Everything on the Internet is a lie: @Horse_ebooks was a “conceptual art” piece all along

Everything on the Internet is a lie: @Horse_ebooks was a “conceptual art” piece all along

If we can’t trust randomly generated yet intentionally Dadaist Twitter accounts anymore, then who can we trust?

For two years now, the Internet has been smitten with the spam Twitter feed @Horse_ebooks, which spits out Dadaist poetry seemingly drawn from the cut-out bin of diet books and get-rich-quick manuals. It’s spawned Tumblr accounts and T-shirts. People have written fan fiction about it; they’ve turned…


Wes Anderson’s Worlds by Michael Chabon

Wes Anderson’s Worlds by Michael Chabon | NYRblog | The New York Review of Books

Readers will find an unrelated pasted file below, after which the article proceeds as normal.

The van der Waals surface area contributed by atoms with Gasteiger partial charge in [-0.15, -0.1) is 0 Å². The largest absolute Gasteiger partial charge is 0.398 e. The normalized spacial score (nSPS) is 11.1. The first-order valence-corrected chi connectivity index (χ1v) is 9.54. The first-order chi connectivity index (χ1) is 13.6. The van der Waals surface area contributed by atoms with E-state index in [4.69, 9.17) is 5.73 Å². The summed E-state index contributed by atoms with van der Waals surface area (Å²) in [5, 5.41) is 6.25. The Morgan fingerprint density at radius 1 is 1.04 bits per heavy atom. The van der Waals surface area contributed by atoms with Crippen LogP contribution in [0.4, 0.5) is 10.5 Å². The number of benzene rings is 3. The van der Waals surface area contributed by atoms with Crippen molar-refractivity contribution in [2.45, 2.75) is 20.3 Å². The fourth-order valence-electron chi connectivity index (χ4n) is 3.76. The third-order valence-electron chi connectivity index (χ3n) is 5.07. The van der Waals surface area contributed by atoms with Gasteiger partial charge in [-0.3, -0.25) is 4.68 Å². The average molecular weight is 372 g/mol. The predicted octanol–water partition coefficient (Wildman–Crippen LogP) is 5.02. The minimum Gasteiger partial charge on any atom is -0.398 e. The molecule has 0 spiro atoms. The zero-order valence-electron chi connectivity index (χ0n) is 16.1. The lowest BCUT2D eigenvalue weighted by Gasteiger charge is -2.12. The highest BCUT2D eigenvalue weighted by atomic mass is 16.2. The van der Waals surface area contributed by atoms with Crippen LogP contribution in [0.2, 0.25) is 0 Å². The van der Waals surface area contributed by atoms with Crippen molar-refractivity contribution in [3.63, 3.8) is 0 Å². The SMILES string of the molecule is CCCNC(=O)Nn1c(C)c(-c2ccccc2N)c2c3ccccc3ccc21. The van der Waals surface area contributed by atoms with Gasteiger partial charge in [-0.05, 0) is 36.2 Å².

The things in Anderson’s films that recall Cornell’s boxes—the strict, steady, four-square construction of individual shots, by which the cinematic frame becomes a Cornellian gesture, a box drawn around the world of the film, as in Moonrise Kingdom’s dressing room scene, with the little bird-girls framed by strips of light bulbs; the teeming, gridded, curio cabinet sets at the heart of The Life Aquatic, The Darjeeling Limited, and Fantastic Mr. Fox—are often cited as evidence of his work’s “artificiality,” at times with the implication, simple-minded and profoundly mistaken, that a high degree of artifice is somehow inimical to seriousness, to honest emotion, to so-called authenticity. All movies, of course, are equally artificial; it’s just that some are more honest about it than others. In this important sense, the hand-built, model-kit artifice on display behind the pane of an Anderson box is a guarantor of authenticity; indeed I would argue that artifice, openly expressed, is the only true “authenticity” an artist can lay claim to.